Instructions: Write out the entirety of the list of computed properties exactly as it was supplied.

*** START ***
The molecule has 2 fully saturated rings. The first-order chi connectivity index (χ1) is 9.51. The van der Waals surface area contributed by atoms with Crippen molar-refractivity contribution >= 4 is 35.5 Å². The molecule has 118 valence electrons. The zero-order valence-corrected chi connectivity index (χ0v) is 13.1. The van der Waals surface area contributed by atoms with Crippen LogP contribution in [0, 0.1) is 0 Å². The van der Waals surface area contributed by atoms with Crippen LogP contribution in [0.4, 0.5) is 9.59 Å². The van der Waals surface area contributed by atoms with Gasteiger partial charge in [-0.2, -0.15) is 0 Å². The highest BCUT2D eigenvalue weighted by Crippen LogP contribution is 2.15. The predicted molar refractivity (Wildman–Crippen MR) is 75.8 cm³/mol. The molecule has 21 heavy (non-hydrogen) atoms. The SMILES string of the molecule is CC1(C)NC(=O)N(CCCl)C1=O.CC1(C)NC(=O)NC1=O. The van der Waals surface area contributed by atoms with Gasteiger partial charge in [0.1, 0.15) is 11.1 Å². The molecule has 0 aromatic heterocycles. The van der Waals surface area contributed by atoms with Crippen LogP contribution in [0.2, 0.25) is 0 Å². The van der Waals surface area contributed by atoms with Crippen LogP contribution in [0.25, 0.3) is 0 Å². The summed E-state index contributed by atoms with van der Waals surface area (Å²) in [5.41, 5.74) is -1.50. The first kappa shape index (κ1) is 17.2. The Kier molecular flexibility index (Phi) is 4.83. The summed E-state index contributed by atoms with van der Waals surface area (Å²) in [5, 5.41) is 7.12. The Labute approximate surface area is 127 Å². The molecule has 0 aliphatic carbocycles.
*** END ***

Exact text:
The molecule has 2 fully saturated rings. The first-order chi connectivity index (χ1) is 9.51. The van der Waals surface area contributed by atoms with Crippen molar-refractivity contribution >= 4 is 35.5 Å². The molecule has 118 valence electrons. The zero-order valence-corrected chi connectivity index (χ0v) is 13.1. The van der Waals surface area contributed by atoms with Crippen LogP contribution in [0, 0.1) is 0 Å². The van der Waals surface area contributed by atoms with Crippen LogP contribution in [0.4, 0.5) is 9.59 Å². The van der Waals surface area contributed by atoms with Gasteiger partial charge in [-0.2, -0.15) is 0 Å². The highest BCUT2D eigenvalue weighted by Crippen LogP contribution is 2.15. The predicted molar refractivity (Wildman–Crippen MR) is 75.8 cm³/mol. The molecule has 21 heavy (non-hydrogen) atoms. The SMILES string of the molecule is CC1(C)NC(=O)N(CCCl)C1=O.CC1(C)NC(=O)NC1=O. The van der Waals surface area contributed by atoms with Gasteiger partial charge in [0.1, 0.15) is 11.1 Å². The molecule has 0 aromatic heterocycles. The van der Waals surface area contributed by atoms with Crippen LogP contribution in [0.2, 0.25) is 0 Å². The van der Waals surface area contributed by atoms with Crippen LogP contribution in [0.25, 0.3) is 0 Å². The summed E-state index contributed by atoms with van der Waals surface area (Å²) in [5.41, 5.74) is -1.50. The first kappa shape index (κ1) is 17.2. The Kier molecular flexibility index (Phi) is 4.83. The summed E-state index contributed by atoms with van der Waals surface area (Å²) in [5, 5.41) is 7.12. The Labute approximate surface area is 127 Å². The molecule has 0 aliphatic carbocycles.